…I just feel like I lost half a million brain cells.
I mean, really. A friend who writes urban fantasy books featuring vampires and demons has been ranting against Stephenie Meyer’s Twilight books and how bad they are for a while. Due to that, the hype about the fourth book coming out and the fact that I’m apparently a disgusting masochist who likes to read bad books for the sole reason of being able to point her finger at it and laugh later (as well as feel incredibly good about her own writing, because it’s infinitesimally better than that) – I picked it up from my mom in law.
First off, let me say I spent a couple hours utterly wasted being entertained just by how bad it really was. I mean okay, I’d probably have liked the books back when I was twelve and all obsessed with Buffy the Vampire Slayer & Co. but now I admit that even Laurell K. Hamilton writes better (and more original) than what I’ve seen in Twilight.
Honestly, there’s nothing whatsoever original about the plot. Girl protagonist (who’s named Bella of all the cheesy names in the chick-lit-verse!) starts out in new High School and meets incredibly good-looking, cover-boy who keeps to himself with his ‘siblings’ who are all of utterly remarkable beauty (just a little less remarkable than oh-so-staggering male protagonist). Did I mention that those ‘kids’ live with this mysterious doctor in some secluded mansion that reminded me of a violent crossover of X-Men meet Giles, the librarian from Buffy?
Anyway. So there’s this absolutely beautiful, bedazzling guy with eyes that mysteriously change color in their enthralling intensity. Did I mention that the guy’s reeeeeeaaally pretty? I mean REALLY PRETTY? Just thought it’s important to remind you not to miss that particular attribute that utterly defines his personality because it’s not that Meyer points our his incredible stunning and absolutely breathtaking looks like on every page or so. Yes. Edward’s really pretty.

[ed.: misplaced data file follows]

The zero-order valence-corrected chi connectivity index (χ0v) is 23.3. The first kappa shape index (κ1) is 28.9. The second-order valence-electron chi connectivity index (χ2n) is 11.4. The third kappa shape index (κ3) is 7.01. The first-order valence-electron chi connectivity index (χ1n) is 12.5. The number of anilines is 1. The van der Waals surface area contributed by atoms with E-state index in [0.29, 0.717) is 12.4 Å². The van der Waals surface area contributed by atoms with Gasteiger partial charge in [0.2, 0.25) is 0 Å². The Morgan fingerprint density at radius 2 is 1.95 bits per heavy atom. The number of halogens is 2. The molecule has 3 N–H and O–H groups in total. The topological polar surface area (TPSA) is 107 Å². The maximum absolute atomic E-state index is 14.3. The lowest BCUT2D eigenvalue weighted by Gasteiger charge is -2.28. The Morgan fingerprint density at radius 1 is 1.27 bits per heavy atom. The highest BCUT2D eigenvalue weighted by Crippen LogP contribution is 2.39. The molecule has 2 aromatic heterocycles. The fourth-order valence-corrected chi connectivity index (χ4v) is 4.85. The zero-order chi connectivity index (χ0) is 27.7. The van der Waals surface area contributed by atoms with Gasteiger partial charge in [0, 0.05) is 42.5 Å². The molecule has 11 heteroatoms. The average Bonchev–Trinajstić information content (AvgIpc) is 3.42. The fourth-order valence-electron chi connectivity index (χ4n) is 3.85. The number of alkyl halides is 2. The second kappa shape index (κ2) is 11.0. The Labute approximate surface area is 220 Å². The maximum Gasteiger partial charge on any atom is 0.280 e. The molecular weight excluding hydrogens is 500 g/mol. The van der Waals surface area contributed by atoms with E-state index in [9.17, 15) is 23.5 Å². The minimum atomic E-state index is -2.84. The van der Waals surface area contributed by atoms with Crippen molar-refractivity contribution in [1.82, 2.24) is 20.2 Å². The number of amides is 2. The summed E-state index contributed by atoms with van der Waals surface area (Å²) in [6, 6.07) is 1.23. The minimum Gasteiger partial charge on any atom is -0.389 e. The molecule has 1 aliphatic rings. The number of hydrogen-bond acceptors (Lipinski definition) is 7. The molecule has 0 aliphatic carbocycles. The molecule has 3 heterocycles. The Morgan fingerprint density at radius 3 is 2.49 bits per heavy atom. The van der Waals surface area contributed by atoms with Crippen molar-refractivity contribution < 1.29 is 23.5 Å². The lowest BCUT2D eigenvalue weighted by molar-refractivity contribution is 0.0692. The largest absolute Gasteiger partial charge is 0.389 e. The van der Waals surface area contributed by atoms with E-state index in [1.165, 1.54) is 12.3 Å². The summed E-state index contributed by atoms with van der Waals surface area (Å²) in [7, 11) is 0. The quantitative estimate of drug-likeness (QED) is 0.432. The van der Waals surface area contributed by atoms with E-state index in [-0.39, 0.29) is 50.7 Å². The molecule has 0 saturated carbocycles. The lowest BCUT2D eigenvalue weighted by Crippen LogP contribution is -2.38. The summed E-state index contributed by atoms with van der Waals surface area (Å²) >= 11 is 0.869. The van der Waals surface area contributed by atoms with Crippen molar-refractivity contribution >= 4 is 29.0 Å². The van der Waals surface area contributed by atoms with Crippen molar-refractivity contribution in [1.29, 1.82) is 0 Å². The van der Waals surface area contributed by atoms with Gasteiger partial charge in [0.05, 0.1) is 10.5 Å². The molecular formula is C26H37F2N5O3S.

Oh and he’s sort of different too. Like he doesn’t eat any food and him and his brothers and sisters stay away from school without anyone saying anything when the ordinary students have their blood type determined in biology. Oh and they don’t like sunlight either. I wonder whyyyyyy. I mean, could it be that they are vampires? No, really?
Anyway. Boy meets girl or the other way around, whatever and of course deep, complex and utterly superficial love ensues. I mean really, isn’t bedazzlement on the girl’s side and ‘she smells like the yummiest food I’ve ever smelled’ on the guy’s side the PERFECT reason for an everlasting love affair.
Yeah okay, so the boyfriend is kinda scary and dangerous sometimes, but remember his angelic and godlike beauty! No wonder that girl protagonist is all accepting and nonchalant about the scary details paired with the very likely possibility of her getting her throat ripped out in case bf can’t control himself any longer. It makes perfect sense. Really.
Totally logical that she’s so blind with lovey-doveyness and cheesy prose that Bella runs right into eeeeevil villain’s arms, lured by a trap that’s so obviously just a bluff that it makes you throw the book across the room (not that you won’t have done that by then. On multiple occasions). Also it’s totally awesome how vampy-boyfriend saves the day and girly protagonist decides that she wants to be just like him to be together forever and ever. Hey, the thing about being a monster and stuff really is just a side-effect right? I mean after all boyfriend and his happy family of cute and sparkly vamps don’t kill any humans but drink animal blood. Can’t be so bad can it?
I mean what is that against being forever and ever with Edward of the sparkly-eyes?
Oh no! Now I used the ugly s-word! I’m sure I shall burn in Hell forevermore. Not even the godlike creature of the crooked grin and alabaster skin can save me now!
Alright, alright. I’m done. Can I go and be sick now about the fact that someone can sell millions of books without even a hint of originality? Sorry, but I utterly fail to comprehend the hype around those books. And yes, this is going to become one of those books that I’ll eventually pick up used and put it into my bookshelf next to Terry Goodkind and Mercedes Lackey and that I’ll open whenever I feel down about my writing 😉
Isn’t it weird how you’re compelling to read those bad books, knowing they’re bad books only to be able to point your finger and laugh later? Yeah, let’s hear it for alternative forms of personal satisfaction 🙂
I feel better now.